Announcing Stack Overflow Documentation

We started with Q&A. Technical documentation is next, and we need your help.

Whether you're a beginner or an experienced developer, you can contribute.

Sign up and start helping → Learn more about Documentation →

I am converting various PDFs uploaded by end users into images using following command

-density 140 -limit memory 64MB -limit map 128MB [pdffile] page.png

Here is the result. On the right we have original PDF and on the left output image. As you can see the colors are quite noticeably different.

What could be causing this and how fix it?


share|improve this question
up vote 4 down vote accepted

try following command:

-density 140 -limit memory 64MB -limit map 128MB -colorspace RGB [pdffile] page.png
share|improve this answer
that did it, thanks – Ilia G Nov 14 '12 at 15:03
In case that doesn't work for you, try sRGB instead of RGB. – joeytwiddle Feb 15 at 4:09

Use the -resample option:

-density 140 -resample 100 -limit memory 64MB -limit map 128MB [pdffile] page.png
share|improve this answer

Edit: I later discovered that ImageMagick can do it fine, I just needed to use -colorspace sRGB

My final command was:

convert -density 560 -limit memory 64MB -limit map 128MB \
        -colorspace sRGB [pdffile] -scale 25% page.png

The oversampling and scaling down was to counter the poor anti-aliasing mentioned below.

Before I discovered that, here was my earlier solution...

In my case the colors produced by ImageMagick's convert were oversaturated, quite like those in the question. I was trying to convert this file using IM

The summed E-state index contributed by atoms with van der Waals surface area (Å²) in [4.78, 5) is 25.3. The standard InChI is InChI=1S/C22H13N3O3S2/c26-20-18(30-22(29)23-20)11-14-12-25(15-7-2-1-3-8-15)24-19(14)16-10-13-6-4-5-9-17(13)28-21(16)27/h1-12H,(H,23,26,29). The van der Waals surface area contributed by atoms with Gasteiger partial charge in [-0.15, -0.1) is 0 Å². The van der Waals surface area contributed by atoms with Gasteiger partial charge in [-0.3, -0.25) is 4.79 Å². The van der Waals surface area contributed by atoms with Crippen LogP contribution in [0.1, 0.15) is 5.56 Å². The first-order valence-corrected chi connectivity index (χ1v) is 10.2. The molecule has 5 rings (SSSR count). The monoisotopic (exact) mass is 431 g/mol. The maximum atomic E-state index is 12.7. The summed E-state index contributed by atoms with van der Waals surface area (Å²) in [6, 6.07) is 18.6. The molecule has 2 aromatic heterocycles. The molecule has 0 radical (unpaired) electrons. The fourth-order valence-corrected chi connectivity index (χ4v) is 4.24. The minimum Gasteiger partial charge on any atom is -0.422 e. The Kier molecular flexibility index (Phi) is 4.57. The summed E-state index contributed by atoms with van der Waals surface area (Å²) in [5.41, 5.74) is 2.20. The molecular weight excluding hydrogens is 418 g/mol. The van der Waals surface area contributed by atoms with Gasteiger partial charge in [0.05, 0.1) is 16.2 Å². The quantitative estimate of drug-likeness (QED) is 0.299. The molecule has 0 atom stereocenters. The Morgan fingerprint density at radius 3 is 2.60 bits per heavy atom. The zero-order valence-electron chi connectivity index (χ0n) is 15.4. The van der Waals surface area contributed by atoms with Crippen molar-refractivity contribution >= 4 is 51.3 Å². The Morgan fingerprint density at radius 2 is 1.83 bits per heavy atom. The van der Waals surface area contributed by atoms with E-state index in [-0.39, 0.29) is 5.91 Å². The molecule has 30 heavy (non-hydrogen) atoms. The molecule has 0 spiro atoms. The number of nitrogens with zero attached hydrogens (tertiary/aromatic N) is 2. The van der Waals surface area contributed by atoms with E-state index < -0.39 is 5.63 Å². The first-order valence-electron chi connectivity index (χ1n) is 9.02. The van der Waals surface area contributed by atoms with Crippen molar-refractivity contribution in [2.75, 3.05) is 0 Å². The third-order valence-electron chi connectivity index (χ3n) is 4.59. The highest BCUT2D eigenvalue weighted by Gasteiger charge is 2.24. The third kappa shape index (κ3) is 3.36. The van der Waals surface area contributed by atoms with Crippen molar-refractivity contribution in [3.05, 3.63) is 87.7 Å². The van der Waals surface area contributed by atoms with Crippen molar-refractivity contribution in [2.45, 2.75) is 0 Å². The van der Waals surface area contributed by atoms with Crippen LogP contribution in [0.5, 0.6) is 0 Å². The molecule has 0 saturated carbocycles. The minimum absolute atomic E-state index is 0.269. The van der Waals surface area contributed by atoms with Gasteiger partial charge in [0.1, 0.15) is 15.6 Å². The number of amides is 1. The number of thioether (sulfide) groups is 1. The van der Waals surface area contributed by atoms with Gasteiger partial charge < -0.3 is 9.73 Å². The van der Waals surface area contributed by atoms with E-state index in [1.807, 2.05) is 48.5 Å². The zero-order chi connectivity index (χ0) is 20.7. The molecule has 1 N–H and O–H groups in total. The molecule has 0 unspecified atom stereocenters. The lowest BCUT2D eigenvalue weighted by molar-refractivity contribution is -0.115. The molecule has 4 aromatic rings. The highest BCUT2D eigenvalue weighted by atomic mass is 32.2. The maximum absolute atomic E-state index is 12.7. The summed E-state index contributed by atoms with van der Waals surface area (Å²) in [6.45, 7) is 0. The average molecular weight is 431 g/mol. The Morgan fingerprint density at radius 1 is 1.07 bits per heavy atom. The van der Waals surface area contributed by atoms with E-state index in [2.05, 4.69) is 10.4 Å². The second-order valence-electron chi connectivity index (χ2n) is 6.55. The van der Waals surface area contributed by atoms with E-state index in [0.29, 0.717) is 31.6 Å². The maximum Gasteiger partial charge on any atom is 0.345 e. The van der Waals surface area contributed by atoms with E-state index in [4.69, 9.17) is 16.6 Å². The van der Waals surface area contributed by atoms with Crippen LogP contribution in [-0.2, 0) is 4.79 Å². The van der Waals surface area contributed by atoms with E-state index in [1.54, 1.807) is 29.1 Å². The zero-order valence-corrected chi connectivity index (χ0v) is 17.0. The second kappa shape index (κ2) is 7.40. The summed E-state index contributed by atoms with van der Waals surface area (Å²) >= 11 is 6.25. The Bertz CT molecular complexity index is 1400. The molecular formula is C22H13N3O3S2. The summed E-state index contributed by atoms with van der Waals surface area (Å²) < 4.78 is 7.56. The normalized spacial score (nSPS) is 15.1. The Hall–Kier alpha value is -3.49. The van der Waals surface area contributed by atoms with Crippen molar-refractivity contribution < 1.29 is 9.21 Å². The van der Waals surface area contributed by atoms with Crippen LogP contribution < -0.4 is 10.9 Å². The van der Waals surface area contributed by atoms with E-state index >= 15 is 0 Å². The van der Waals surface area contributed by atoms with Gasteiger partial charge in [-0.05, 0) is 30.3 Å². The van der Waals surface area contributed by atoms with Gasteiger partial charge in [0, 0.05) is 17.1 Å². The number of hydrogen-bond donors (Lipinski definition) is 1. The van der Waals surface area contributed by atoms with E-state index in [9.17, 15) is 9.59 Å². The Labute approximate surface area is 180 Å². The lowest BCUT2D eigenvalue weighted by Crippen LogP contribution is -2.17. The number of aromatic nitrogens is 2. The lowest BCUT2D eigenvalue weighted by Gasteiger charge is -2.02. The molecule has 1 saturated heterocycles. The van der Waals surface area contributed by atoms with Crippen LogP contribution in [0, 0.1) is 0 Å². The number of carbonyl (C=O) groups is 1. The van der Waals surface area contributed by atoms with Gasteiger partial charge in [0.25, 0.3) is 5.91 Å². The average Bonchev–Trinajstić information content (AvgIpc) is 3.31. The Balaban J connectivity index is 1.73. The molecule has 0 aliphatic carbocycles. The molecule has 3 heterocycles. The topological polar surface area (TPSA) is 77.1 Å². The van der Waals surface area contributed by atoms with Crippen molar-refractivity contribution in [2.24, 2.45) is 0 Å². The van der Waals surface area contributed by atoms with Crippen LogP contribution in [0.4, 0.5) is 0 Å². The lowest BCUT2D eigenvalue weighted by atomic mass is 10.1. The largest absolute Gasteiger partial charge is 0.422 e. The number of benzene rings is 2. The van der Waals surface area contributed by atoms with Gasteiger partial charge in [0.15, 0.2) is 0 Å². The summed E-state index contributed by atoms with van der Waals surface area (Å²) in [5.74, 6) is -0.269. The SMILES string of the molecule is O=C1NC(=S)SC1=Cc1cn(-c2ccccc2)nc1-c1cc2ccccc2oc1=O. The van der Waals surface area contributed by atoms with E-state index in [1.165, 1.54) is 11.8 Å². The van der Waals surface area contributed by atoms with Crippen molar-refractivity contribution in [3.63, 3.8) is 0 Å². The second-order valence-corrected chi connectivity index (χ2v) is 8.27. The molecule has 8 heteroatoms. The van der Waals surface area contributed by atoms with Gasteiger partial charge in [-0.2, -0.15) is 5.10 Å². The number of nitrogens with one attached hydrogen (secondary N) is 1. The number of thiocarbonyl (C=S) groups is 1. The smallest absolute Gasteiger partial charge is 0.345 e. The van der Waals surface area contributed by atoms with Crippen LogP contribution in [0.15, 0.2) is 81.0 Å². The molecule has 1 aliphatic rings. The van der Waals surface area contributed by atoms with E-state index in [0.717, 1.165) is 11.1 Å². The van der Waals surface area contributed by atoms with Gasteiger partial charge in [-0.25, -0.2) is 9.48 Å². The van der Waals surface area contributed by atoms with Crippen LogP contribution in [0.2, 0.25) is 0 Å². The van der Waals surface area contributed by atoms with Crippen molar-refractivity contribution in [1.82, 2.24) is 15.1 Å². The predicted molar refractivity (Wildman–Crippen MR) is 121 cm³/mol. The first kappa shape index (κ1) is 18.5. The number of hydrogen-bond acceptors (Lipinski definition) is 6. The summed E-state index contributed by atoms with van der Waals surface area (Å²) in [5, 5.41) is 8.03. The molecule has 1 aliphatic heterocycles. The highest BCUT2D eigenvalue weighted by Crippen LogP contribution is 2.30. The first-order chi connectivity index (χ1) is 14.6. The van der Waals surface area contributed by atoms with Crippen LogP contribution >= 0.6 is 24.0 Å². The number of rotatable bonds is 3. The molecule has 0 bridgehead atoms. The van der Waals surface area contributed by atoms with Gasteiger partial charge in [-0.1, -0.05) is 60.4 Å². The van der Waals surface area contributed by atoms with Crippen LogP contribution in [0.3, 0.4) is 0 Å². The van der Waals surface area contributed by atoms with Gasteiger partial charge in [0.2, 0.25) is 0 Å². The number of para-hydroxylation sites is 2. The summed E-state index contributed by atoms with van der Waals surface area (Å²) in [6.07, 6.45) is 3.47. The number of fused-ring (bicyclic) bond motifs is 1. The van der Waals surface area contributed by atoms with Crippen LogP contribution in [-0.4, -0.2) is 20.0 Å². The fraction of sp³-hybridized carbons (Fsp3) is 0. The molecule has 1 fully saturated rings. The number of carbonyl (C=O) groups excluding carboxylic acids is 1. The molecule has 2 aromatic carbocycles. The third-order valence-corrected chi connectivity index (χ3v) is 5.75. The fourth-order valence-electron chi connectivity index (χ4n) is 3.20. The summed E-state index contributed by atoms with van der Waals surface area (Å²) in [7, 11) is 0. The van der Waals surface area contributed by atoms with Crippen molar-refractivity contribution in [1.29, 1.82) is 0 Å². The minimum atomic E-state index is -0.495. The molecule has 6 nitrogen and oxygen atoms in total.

• -resample 100 made no difference.

  • -colorspace RGB seemed to produce more accurate saturations, but the entire image was darker than it should have been.

Curiously, this suggestion to use GhostScript instead of ImageMagick for the conversion, produced very close to the correct colors:

gs -q -sDEVICE=png16m -dSubsetFonts=true -dEmbedAllFonts=true \
      -sOutputFile=page.png -r200 -dBATCH -dNOPAUSE [pdffile]

(The original suggestion passed the -dUseCIEColor option, but in my case this appeared to reduce the gamma: light pixels were fine, but the dark pixels were too dark, so I removed it.)

After that, the only thing that bothered me was that the anti-aliasing/edges were a little off in places (especially visible on curves passing 45 degrees). To improve that, I created the output at four times the required resolution, and then scaled down afterwards, rendering those errors almost imperceptible. Note that I had to use ImageMagick's -scale for this, and not -geometry or -resize, in order to avoid bicubic ringing effects.

share|improve this answer

The following images show how anti-aliasing improves if you sample at a higher resolution and then scale down.

Although 1120 was slightly better quality than 560, it took a long time to convert, so I would probably choose 560 for a good time:quality trade-off.

-colorspace sRGB -density 140

enter image description here

-colorspace sRGB -density 280 -scale 50%

enter image description here

-colorspace sRGB -density 420 -scale 33.3333%

enter image description here

-colorspace sRGB -density 560 -scale 25%

enter image description here

-colorspace sRGB -density 1120 -scale 12.5%

enter image description here

(It is easier to see the difference if you download the last two images and flip between them in your favourite image viewer. Or scroll up this list of images, instead of down. You should seem them becoming progressively uglier.)

share|improve this answer

Your Answer


By posting your answer, you agree to the privacy policy and terms of service.

Not the answer you're looking for? Browse other questions tagged or ask your own question.